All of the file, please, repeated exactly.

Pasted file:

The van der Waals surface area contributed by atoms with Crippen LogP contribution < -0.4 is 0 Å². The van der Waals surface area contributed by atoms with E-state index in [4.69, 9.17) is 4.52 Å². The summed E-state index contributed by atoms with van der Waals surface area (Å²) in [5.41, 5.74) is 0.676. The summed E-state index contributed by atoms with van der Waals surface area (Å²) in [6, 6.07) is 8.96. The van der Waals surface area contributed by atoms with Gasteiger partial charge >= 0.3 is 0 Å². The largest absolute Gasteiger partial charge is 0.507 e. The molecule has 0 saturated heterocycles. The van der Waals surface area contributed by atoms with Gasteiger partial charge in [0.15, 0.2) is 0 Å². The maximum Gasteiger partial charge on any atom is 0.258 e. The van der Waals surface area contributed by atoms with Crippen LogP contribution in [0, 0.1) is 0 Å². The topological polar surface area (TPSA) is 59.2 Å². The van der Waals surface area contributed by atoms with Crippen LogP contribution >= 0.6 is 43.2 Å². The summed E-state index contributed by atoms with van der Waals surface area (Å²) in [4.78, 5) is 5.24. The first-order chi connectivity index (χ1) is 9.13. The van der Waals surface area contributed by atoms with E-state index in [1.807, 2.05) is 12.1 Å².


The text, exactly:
The van der Waals surface area contributed by atoms with Crippen LogP contribution < -0.4 is 0 Å². The van der Waals surface area contributed by atoms with E-state index in [4.69, 9.17) is 4.52 Å². The summed E-state index contributed by atoms with van der Waals surface area (Å²) in [5.41, 5.74) is 0.676. The summed E-state index contributed by atoms with van der Waals surface area (Å²) in [6, 6.07) is 8.96. The van der Waals surface area contributed by atoms with Gasteiger partial charge >= 0.3 is 0 Å². The largest absolute Gasteiger partial charge is 0.507 e. The molecule has 0 saturated heterocycles. The van der Waals surface area contributed by atoms with Gasteiger partial charge in [0.15, 0.2) is 0 Å². The maximum Gasteiger partial charge on any atom is 0.258 e. The van der Waals surface area contributed by atoms with Crippen LogP contribution in [0, 0.1) is 0 Å². The topological polar surface area (TPSA) is 59.2 Å². The van der Waals surface area contributed by atoms with Crippen LogP contribution >= 0.6 is 43.2 Å². The summed E-state index contributed by atoms with van der Waals surface area (Å²) in [4.78, 5) is 5.24. The first-order chi connectivity index (χ1) is 9.13. The van der Waals surface area contributed by atoms with E-state index in [1.807, 2.05) is 12.1 Å².